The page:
Signs & Symptoms of Pregnancy in Saint Bernards

Your big girl will show subtle signs of pregnancy.
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Waiting to find out if breeding your female Saint Bernard resulted in a pregnancy is almost unbearable. Gestation is about 63 days, but if you pay close attention, you can notice other signs indicating the pitter-patter of little Saint paws is on its way to your house.

Early Behavioral Signs

Some breeders swear they know when their Saint Bernards are pregnant just by observing changes in their behavior. Notice if your female Saint’s temperament changes slightly in the first three weeks after breeding, which might indicate a pregnancy. She might be more loving and want you to pet or cuddle her or she might seem more relaxed and slightly lazy.

Belly Size

Saint Bernards can have large litters of around 10 puppies, but a litter of only one or two isn’t uncommon. Over her nine-week pregnancy, your Saint’s belly size won’t increase appreciably until the last three weeks. The larger the litter, the bigger the belly, but Saint Bernards have large chests and rib cages that tend to obscure belly size. In subsequent pregnancies, a Saint’s enlarged belly is more noticeable at six weeks gestation than it is in a first-time pregnancy.

Other Early Physical Signs

At about three weeks into a Saint Bernard’s pregnancy, her nipples might seem slightly larger, or harder and more defined. The skin surrounding the nipple seems a little puffy as breast development begins. If you look “down there,” you’ll notice that her vulva has not returned to its pre-pregnancy size. Of course, if you didn’t notice her vulva size before, you won’t have anything to compare it to now. Look anyway so you have a frame of reference for later.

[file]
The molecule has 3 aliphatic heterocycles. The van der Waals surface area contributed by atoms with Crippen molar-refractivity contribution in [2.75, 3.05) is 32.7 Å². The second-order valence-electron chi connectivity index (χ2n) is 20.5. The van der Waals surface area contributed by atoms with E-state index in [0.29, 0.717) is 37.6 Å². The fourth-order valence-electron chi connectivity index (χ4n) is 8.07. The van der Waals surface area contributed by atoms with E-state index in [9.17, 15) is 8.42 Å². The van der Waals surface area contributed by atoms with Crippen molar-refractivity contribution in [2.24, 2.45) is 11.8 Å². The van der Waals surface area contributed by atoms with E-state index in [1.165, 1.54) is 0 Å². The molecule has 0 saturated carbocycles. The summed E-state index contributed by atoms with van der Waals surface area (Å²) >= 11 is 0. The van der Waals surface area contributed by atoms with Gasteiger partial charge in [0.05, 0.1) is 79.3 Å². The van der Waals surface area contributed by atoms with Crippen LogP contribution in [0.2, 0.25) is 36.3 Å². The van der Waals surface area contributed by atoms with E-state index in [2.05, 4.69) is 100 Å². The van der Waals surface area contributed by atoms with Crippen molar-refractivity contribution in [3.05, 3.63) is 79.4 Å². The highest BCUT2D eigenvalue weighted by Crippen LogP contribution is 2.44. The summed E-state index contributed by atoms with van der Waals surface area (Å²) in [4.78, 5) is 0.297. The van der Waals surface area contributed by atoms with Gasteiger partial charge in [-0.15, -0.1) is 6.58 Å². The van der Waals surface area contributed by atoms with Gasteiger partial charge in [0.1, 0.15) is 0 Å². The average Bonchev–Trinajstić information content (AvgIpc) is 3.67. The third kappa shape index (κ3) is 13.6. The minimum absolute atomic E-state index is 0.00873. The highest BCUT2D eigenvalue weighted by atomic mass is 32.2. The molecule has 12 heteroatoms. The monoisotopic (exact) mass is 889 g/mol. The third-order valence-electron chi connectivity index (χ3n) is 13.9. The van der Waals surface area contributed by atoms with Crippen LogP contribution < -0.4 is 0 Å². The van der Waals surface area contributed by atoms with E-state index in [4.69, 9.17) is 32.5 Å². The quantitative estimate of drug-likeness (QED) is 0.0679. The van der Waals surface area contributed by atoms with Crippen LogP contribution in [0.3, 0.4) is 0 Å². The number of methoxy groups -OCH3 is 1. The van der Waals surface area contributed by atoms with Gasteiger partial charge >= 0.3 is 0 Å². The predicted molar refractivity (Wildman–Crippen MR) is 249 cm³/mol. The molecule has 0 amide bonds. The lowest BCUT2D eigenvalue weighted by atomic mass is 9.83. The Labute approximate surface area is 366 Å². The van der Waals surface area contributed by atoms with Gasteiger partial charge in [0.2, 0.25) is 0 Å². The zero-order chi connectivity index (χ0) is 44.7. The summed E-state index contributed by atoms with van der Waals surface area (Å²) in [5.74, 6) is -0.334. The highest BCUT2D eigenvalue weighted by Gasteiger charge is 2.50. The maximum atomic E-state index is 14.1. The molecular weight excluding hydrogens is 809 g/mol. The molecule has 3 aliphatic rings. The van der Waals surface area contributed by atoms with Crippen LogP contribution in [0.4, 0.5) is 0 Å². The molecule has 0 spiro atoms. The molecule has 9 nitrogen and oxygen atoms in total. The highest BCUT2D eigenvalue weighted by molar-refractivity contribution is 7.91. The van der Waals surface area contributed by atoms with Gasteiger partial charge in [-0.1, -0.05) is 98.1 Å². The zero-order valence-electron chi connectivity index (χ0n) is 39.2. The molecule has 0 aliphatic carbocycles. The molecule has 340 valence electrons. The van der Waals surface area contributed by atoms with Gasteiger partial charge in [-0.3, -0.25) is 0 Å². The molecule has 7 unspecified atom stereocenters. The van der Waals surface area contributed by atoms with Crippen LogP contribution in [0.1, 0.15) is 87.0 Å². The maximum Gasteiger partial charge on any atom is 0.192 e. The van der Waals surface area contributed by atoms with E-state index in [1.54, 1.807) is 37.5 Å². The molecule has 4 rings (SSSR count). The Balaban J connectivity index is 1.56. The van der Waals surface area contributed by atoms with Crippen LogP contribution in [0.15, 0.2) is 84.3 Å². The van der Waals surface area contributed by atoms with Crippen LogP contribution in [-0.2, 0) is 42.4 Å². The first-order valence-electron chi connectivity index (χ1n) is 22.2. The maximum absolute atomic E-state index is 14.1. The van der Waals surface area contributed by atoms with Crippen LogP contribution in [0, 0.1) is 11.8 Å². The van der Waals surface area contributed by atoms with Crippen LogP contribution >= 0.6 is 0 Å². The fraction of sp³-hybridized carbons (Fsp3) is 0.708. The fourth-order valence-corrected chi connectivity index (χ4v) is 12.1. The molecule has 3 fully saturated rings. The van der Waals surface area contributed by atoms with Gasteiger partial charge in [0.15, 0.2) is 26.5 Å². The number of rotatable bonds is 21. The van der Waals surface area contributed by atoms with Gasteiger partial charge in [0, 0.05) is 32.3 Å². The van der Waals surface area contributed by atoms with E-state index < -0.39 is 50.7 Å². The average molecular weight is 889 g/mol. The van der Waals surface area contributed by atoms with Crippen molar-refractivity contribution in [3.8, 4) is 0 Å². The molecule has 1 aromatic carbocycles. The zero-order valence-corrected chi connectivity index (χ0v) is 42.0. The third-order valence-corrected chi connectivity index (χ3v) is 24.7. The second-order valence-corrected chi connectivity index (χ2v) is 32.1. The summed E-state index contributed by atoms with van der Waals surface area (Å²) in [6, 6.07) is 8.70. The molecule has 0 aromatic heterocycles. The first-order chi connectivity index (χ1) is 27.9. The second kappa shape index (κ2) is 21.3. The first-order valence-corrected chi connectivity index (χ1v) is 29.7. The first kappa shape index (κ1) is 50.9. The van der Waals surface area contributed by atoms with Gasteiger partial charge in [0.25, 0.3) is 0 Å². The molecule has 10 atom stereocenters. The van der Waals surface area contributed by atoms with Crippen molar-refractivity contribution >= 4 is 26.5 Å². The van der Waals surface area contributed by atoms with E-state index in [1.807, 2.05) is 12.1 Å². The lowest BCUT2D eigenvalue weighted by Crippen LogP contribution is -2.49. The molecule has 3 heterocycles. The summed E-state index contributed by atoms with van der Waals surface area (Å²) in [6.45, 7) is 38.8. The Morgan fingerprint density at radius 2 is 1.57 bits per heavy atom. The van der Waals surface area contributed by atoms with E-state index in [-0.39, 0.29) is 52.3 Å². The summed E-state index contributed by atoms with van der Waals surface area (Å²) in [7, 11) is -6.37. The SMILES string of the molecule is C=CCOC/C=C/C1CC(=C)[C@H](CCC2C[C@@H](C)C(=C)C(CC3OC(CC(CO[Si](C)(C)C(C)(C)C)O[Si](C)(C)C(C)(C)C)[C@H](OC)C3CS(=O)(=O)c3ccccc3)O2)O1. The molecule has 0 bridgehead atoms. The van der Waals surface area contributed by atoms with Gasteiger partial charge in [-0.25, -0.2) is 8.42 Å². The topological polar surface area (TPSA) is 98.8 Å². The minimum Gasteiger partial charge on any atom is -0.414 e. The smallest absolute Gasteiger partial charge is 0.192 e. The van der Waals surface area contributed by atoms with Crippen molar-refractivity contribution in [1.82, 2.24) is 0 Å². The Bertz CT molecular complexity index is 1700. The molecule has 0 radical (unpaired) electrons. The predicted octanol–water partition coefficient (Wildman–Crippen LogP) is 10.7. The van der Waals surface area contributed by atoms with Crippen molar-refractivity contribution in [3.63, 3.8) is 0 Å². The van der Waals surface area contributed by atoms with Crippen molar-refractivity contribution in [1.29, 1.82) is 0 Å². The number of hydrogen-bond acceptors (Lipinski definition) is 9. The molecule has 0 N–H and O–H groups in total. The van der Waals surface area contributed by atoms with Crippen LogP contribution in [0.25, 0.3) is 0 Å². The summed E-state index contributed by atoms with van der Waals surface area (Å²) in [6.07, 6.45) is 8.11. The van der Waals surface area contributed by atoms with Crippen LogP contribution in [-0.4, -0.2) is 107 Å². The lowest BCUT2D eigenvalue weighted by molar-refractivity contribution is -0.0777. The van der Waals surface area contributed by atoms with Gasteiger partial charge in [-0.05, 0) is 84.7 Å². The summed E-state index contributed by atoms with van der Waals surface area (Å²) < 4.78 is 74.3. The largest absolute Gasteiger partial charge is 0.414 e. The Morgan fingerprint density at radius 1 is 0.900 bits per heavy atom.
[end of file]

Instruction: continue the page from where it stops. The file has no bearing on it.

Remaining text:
Signs Later in a Pregnancy

By the seventh week of gestation, your Saint Bernard’s teats will be swollen and you might notice some clear discharge from her enlarged and protruding vulva. Around the eighth week, you can squeeze a nipple gently and notice if a drop of colostrum appears. By now, your big girl is probably uncomfortable. She might want to eat more often, but when offered food she might eat smaller amounts. She will urinate more frequently and she might exhibit “nesting” behavior, which includes rearranging her bedding or looking for a secluded place to rest.

Before the Big Event

During the last week of gestation, signs of impending birth, or whelping, are evident. Your soon-to-be-mommy will be restless and unable to lie in one spot for more than a few minutes. When she lies on her side, you can notice her swollen belly, even if she’s going to have a small litter. In the last week, take her temperature rectally every day. When her temperature drops below 100, whelping should begin within 24 hours. Your Saint will quit eating solid food now, but continue to offer her fresh cool water and prepare for puppies.

Although 63 days is the average gestation in all breeds, giant breeds, including Saints, can go three to five days longer before whelping.

Always check with your veterinarian before changing your pet’s diet, medication, or physical activity routines. This information is not a substitute for a vet’s opinion.

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